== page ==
Angolo Soho, yet another new Italian restaurant, feels like the last fifteen of them. Or the last fifteen dozen. You’ll have a pleasant and inoffensive meal there. I’ve no serious complaint about anything we were served. I’ve also no serious reason to go back, nor to recommend it.
Lusso, a similar place, already failed here, back when the address was known as 331 West Broadway. (It’s now 53 Grand Street.) The photo posted in my 2010 review is not far off from what Angolo Soho looks like now. The bones haven’t changed much, except the bar area (not pictured) is a bit brighter. In between, the space was a Southern spot called South Houston, which also quickly failed.
The name is not particularly helpful: Angolo is Italian for corner, though it might be confused with an African nation. Internet searches turn up a far better known restaurant, Piccolo Angolo (“little corner”) in the West Village, not far away. It is amazing how often people name their restaurants without google-testing them first.
Michael Bernardino, the chef, has decent Italian cred., having worked at Villa Pacri (executive chef), ’inoteca, and Dell’ anima (both chef de cuisine), but he didn’t stay long at any of them. His most recent assignments were at Resto and Cannibal (not long there either).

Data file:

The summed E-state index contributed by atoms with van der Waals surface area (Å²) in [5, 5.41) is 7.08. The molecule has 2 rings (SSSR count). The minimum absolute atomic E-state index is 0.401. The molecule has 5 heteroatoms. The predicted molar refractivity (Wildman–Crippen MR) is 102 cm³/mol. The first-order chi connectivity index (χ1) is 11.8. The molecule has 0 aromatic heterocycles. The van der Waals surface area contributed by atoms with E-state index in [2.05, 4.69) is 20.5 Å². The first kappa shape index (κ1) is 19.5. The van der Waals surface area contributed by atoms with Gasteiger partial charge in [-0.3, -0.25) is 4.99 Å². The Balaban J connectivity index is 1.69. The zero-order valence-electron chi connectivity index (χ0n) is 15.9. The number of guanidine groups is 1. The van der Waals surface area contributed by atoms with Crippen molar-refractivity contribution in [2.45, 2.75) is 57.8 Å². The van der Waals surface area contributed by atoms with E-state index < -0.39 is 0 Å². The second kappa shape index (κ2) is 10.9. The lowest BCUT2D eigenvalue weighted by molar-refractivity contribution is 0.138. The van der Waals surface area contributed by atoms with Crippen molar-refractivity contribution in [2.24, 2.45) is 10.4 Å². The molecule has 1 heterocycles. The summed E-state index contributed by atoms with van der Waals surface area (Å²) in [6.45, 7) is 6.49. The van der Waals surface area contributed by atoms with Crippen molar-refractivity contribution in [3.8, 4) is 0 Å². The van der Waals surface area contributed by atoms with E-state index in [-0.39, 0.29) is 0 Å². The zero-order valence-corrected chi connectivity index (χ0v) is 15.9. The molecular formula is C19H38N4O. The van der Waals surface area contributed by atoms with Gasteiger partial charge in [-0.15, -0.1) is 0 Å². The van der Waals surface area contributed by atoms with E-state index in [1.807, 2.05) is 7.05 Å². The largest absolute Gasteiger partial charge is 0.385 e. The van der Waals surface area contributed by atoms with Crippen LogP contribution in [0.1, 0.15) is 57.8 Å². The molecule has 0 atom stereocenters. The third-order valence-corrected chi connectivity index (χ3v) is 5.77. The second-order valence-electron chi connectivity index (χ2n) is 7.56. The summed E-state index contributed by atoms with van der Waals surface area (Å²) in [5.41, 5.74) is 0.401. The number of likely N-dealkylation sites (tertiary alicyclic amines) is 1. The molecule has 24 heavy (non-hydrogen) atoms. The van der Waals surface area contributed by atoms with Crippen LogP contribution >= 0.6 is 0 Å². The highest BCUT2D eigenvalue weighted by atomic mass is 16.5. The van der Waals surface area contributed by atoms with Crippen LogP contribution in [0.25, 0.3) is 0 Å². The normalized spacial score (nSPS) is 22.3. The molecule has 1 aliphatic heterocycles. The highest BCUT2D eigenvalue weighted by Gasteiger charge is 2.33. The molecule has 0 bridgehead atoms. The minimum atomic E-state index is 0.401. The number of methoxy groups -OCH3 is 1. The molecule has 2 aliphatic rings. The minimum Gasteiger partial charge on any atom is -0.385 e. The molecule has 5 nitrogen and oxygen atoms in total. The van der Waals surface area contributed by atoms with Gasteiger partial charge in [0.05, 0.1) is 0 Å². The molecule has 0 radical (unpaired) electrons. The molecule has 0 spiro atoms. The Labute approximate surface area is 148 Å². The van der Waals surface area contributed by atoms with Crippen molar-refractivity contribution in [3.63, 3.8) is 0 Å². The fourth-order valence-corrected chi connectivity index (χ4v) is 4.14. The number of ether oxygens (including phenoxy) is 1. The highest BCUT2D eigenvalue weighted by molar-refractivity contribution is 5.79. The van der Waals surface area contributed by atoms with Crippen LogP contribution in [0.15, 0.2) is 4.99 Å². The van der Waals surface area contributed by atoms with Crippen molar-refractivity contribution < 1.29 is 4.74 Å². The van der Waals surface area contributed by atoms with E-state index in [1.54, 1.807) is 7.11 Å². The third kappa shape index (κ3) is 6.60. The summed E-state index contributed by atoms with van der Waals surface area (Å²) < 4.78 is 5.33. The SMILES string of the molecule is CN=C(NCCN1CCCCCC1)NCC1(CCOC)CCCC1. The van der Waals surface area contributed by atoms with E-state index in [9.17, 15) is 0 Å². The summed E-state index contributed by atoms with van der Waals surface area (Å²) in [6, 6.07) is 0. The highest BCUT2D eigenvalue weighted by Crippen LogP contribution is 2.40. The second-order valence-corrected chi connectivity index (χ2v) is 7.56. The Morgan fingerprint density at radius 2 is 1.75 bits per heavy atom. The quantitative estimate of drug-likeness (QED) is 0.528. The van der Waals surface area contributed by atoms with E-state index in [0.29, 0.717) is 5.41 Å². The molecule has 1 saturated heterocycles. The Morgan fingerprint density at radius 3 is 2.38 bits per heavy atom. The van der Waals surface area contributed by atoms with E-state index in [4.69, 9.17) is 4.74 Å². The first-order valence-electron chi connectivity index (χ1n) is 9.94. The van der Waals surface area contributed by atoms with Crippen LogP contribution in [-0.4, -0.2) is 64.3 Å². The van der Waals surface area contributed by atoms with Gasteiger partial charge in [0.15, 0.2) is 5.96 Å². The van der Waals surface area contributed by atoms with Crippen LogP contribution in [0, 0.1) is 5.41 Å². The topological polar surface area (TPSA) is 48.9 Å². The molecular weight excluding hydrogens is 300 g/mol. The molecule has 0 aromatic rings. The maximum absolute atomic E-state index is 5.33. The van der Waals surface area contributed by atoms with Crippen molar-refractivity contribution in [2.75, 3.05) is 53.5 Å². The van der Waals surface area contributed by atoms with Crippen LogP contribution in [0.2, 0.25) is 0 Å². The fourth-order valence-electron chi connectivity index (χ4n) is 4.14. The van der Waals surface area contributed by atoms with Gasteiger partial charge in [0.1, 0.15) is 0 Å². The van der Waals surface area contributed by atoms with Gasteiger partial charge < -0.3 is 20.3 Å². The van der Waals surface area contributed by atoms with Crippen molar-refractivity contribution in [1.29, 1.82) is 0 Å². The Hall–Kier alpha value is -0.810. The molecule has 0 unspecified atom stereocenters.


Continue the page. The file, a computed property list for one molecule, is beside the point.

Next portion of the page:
The menu is straightforward mid-priced Italian, with antipasti $10–17, primi $14–19, secondi $24–32 (not counting an out-of-place aged ribeye for two, $130), contorni $7, desserts $6–9. There’s also a selection of cheese $7 or a house-made stracciatella for $13, or charcuterie $9–18.
I didn’t take a copy of the cocktail list or take notes, but we had two pretty good cocktails at the bar. The mostly Italian wine list is not long, but it’s fairly priced in relation to the restaurant. A 2007 Cannonau di Sardegna Riserva was in the neighborhood of $50.
My girlfriend started with a straightforward Arugula Parmigiano Reggiano salad ($10; above left). Trippa alla Napoletana ($15; above right) had a faintly satisfying crunch, but it seemed to me that the chef was trying to conceal slightly rubbery tripe in a sea of tomato sauce.
You’d expect the former Cannibal chef to make a satisfying Pork Chop ($32; above left), and this double-cut specimen was beauty, though a hair less tender than I would have liked. Tagliatelle Bolognese ($18; above right) with parmigiano reggiano was competently done.
In only their second week, some of the staff are still feeling their way, but they were friendly and attentive. The bread service (pictured at the top of the page) is perfunctory and ought to be improved. The restaurant was about 2/3rds full on a Thursday evening, which isn’t bad at all for a new establishment. I just wonder whether the place is compelling enough to keep drawing that kind of crowd.
Angolo Soho (53 Grand Street at West Broadway, Soho)
Food: Modern Italian; good enough for what it is, but not distinctive
Ambiance: A bright Soho street corner, wooden tables, brick walls
Service: Friendly and attentive
Why? Not well differentiated from the city’s many dozens of good Italian restaurants